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Suzanne Power: Don't waste your time chasing a moody man

I have a secret I really don't want to share. But if you can't laugh at yourself, you need surgery.

As a teenager, I read Mills and Boon. With my first boyfriend, I did a lot of swooning. This confused him. He only wanted guitar lessons from me. Not melodrama. I also picked up that the hero was unattainable and it made me very attracted to moody men.

I got over it when I went on holiday with a compulsive fisherman who insisted we spend five freezing hours by a lake while he cast for fictitious fish. He never caught a thing, but I swallowed the salmon of knowledge and knew he would always be more interested in worms than me.

After that I decided no more moody magnetics. No matter how difficult it was, I put up a degree of resistance and found myself protected from the charms of silent types.

Mills and Boon were fellas. Gerald Mills and Charles Boon knew the one way to make a woman accept the unacceptable was to invent the dark and dangerous hero, or the blond sophisticate offering urbanity at a premium, or the reclusive ginger laird offering bloodlines and posh castles. The only trouble with these guys was they were all hard to handle. The heroines were all weak and broke, with only one good dress and a scuffed pair of shoes. The male hero was all rotten, but she got his good side to come out in the end. And she got lovely clothes and the chance to live happily ever after.

It was a massive con, invented by moody men to get women to marry them and then find there was no magic key to snap them out of it, no way to break down the intense desire to be intense. Romantic novels have nothing to do with reality, but one good friend, now a leading academic, also acknowledges her Mills and Boon past.

"The books built up heroes to be strangely distant. I have found myself going for unattainable men all my life. I even dated a man who lived in Siberia working oil rigs."

One of the great pulls of the unattainable man is the chase. He's never around, even when he's with you, so you're dreaming about him 24-7 and the fantasy is more real than flesh and blood. But be careful, ladies. The fact you never know what he's thinking does not mean he's deep. It may mean, my partner says, he's not thinking: "Men really don't need to think as much as women. Since we can't do two things at once, we do things like our jobs.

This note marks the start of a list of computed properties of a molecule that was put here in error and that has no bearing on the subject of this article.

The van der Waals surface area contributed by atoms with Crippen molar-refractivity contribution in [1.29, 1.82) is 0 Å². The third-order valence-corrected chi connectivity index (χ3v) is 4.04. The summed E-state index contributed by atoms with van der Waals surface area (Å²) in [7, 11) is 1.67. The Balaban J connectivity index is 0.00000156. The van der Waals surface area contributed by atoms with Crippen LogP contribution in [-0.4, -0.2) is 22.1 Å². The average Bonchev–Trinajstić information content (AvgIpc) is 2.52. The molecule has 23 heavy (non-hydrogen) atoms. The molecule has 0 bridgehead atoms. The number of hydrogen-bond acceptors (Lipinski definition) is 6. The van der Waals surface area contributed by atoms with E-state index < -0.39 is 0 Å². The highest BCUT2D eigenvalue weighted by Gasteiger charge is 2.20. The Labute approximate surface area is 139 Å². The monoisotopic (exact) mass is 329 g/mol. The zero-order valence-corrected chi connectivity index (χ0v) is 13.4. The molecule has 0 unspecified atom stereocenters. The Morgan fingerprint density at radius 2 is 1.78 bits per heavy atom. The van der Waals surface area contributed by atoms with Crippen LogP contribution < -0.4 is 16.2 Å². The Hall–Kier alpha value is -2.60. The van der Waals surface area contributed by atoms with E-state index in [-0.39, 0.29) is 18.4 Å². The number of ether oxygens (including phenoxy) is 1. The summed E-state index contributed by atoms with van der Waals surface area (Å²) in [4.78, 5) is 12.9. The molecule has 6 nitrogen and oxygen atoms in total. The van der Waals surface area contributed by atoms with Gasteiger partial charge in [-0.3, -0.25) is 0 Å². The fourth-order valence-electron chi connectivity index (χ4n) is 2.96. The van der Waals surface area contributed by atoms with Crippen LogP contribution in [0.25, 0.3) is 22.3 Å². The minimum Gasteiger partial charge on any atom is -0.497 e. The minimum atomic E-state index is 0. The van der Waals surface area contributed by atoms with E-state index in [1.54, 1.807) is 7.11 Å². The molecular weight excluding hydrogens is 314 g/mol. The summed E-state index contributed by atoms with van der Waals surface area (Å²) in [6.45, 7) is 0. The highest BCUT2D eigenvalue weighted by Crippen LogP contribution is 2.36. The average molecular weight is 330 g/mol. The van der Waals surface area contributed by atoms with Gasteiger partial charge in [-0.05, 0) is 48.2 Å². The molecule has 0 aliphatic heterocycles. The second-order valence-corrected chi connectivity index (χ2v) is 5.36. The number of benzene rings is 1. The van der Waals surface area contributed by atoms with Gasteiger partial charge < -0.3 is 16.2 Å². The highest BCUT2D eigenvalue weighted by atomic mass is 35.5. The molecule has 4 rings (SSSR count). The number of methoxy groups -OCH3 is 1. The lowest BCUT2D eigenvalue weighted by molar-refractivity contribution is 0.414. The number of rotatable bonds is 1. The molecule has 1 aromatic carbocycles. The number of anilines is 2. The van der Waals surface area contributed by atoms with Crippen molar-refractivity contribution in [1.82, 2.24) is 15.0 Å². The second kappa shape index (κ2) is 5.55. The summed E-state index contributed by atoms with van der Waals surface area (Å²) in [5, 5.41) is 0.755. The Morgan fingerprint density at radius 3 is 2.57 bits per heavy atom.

"And if a man knows a moody man, he tells him to f**k off home if he's not saying anything. And if he gets all dangerous and angry, he tells him he's going home. I don't need friends with complexes. I see my friends for socialising, not therapy. A man with problems that go on and on is like chewing gum on your clothes. Hard to get rid of and always there. That's why he needs women; they'll try and sort him out. He gets to be centre of attention."

I suspect he's right. While we're sorting out Mr Problem's problems, he is happy. But when we show we have needs, too, there's no lovely dress and shoes and a trip on his private jet by page 183.

Another single male friend agrees: "I don't know why women assume that silent types, who avoid you, are strong types. They avoid you means they don't actually want to go out with you. They don't talk to you . . . means they don't actually want to go out with you.

"Men know if she's not talking to you or answering your calls, you're not going to get her. You can hone your hunting skills by sending her the odd test text. But she's out to lunch. Probably chasing the moody men you're talking about."

Men move on, women wonder where it all went wrong.